As previously pointed out, the barrels used in the invention have an equilateral polygonal cross-section for the reason which will be apparent later and it has been found that a hexagonal cross-section is suitable for a smaller barrel including a pair of opposite sides of its polygonal cross-section separated from each other by an inside length less than 200 mm., and an octagonal crosssection suitable for a larger barrel greater than 200 mm. in an inside length between a pair of opposite sides of its polygonal cross-section produces satisfactory results. It is to be understood that the cross-section of the barrel means the internal cross-section of the same. Therefore, if desired, a barrel may be advantageously used having any desired outer configuration such as a circularly cylindrical surface so long as it has an internal cross-section of an equilateral polygon.
In order to minimize dynamic unbalance of the apparatus as above described, at least two barrel cages can preferably be mounted on the rotary discs with the trunnions for the cages disposed on a circle having its center on the axis of the main shaft 26 at substantially equal angular intervals, that is, in symmetry of rotation relationship. In addition, it will be understood that the charge should be loaded in the respective barrels in amounts as equal as possible.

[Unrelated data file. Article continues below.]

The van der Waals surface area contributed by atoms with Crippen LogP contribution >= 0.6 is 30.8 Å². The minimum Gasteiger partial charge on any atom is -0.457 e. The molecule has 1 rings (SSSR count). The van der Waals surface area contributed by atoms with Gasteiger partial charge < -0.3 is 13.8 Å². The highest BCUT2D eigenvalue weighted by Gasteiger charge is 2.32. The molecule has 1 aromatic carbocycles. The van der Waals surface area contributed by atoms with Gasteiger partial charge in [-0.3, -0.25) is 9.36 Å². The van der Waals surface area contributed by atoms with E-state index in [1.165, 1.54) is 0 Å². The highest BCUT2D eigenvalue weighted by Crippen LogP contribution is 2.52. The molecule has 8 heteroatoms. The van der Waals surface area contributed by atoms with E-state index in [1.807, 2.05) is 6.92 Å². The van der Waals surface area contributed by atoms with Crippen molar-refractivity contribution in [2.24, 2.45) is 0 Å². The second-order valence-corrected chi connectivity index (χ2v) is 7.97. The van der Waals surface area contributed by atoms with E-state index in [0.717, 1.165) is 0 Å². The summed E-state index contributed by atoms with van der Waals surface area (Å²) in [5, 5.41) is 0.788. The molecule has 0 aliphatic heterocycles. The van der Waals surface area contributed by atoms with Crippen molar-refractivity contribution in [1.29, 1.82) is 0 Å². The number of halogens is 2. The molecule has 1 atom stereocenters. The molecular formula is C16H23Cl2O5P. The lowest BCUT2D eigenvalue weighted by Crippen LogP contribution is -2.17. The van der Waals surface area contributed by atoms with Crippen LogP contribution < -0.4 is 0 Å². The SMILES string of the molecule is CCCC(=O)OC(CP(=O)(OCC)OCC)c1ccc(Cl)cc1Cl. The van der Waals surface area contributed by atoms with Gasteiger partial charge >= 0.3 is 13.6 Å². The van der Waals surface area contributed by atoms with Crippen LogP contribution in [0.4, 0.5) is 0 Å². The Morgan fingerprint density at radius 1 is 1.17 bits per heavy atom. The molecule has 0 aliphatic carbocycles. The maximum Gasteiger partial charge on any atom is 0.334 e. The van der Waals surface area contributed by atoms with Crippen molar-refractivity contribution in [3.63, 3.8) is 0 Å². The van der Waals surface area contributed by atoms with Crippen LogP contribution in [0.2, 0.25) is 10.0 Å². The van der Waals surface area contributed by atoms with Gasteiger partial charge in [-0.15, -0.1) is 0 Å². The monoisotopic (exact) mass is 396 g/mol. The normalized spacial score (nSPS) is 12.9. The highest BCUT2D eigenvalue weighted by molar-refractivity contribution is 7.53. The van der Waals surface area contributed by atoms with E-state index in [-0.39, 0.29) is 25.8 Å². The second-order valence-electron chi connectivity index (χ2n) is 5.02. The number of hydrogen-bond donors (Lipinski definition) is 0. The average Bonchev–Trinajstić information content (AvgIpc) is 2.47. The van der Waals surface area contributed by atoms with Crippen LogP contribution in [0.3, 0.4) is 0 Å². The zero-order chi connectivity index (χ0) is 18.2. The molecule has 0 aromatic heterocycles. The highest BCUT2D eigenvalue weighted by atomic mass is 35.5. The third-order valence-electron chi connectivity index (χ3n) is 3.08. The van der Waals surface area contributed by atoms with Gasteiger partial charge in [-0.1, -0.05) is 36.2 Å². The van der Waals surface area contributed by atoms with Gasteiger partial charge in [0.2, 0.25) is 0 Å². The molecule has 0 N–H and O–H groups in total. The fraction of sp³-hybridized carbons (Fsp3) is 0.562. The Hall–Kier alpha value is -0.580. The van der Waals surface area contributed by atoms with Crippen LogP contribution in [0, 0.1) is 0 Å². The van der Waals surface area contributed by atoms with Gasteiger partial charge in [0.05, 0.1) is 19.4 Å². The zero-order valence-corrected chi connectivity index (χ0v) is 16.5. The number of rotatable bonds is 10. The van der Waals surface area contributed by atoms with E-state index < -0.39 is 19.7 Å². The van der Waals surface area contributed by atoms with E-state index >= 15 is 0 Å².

As an example, the apparatus illustrated in FIGS. 6, 7 and 8 was operated to surface finish needle rollers each having a diameter of 2.5 mm. and a length of 1.7 mm., with abrasives preshaped in spheres Whose diameter was 15 mm. The results are illustrated in FIG. 9 wherein the abscissa represents the treading time in hours and the ordinate the polished-out thickness in thousands of one millimeter. A curve a illustrates the results of the invention and curves b and 0 were obtained with the use of vibratory and rotary barrels respectively. From the curves shown in FIG. 9, it can be seen that the inven tion can improve the finishing efficiency over the conventional vibratory and rotary barrel methods by a factor of several tens. The smaller the workpieces the higher this factor will be and in fact the value of the factor may reach to approximately a thousand.